Herb: Tree Tomato


Latin name: Cyphomandra betacea


Synonyms: Cyphomandra crassicaulis, Solanum betaceum


Family: Solanaceae (Nightshade Family, Potato Family)



Edible parts of Tree Tomato:

Fruit - raw or cooked. The flavour can vary considerably from tree to tree, the best forms are juicy and sub-acid, they are eaten out of hand, added to salads, used in preserves, jams, jellies etc. The fruit contains about 150 IU vitamin A per 100g, 25mg vitamin C, it is rich in vitamin E and iron but low in carbohydrate. Fruits are 4 - 10cm long and 3 - 5cm wide.

Description of the plant:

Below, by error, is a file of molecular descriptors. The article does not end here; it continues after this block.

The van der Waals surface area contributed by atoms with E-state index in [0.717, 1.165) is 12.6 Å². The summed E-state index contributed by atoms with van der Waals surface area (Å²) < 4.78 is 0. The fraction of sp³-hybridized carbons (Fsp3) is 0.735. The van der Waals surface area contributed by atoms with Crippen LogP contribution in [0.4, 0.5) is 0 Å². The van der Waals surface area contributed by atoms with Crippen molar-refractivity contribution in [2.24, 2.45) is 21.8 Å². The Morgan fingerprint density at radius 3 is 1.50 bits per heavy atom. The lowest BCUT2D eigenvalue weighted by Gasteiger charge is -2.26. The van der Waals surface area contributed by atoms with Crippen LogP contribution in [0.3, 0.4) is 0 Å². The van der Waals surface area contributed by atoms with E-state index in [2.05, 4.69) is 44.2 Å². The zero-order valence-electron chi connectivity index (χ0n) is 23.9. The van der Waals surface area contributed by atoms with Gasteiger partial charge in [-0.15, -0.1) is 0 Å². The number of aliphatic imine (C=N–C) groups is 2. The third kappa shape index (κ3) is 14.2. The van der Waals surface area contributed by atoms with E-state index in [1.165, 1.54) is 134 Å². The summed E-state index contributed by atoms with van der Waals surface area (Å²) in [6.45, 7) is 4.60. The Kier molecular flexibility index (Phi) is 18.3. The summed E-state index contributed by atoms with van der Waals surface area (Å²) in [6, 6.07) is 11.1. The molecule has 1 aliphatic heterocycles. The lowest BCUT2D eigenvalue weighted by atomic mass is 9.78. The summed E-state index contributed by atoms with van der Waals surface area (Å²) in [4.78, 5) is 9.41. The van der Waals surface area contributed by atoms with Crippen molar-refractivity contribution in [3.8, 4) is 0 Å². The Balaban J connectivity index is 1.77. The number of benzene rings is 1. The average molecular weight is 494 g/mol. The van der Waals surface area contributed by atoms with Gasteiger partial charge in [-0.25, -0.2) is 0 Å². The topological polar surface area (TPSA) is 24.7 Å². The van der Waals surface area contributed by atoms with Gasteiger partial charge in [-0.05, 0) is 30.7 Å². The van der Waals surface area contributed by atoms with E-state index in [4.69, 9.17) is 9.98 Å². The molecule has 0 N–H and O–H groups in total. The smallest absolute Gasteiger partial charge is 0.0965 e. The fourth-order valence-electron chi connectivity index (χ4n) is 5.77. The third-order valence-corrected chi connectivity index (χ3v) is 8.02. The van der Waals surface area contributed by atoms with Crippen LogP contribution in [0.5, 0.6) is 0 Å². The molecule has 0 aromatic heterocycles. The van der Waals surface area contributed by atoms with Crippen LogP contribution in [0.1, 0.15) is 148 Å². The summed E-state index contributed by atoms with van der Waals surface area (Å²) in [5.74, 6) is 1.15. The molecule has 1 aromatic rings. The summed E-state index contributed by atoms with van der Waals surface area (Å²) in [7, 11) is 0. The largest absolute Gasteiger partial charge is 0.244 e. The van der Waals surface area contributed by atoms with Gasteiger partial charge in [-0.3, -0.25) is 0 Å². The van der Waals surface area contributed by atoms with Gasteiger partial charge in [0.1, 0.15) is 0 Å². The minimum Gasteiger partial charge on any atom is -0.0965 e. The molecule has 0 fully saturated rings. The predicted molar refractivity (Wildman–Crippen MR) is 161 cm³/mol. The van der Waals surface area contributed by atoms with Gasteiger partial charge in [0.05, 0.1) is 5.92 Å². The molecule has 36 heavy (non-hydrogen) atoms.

Plant:
Evergreen
Tree

Height:
5 m
(16 feet)

Scent:
Scented
Tree

Habitat of the herb:

Dry soils at forest margins. Open forests at medium to high altitudes.

Propagation of Tree Tomato:

Seed - sow spring in a greenhouse. The seed usually germinates within 4 weeks at 15C, within 2 weeks at 25C. When they are large enough to handle, prick the seedlings out into individual pots and grow them on in the greenhouse for at least their first winter. Plant them out into their permanent positions in late spring or early summer, after the last expected frosts. Cuttings of greenwood in a frame.

Cultivation of the herb:

Dry soils at forest margins. Open forests at medium to high altitudes.

Medicinal use of Tree Tomato:

None known

Known hazards of Cyphomandra betacea:

The unripe fruit is slightly toxic.

Plant information taken from the Plants For A Future.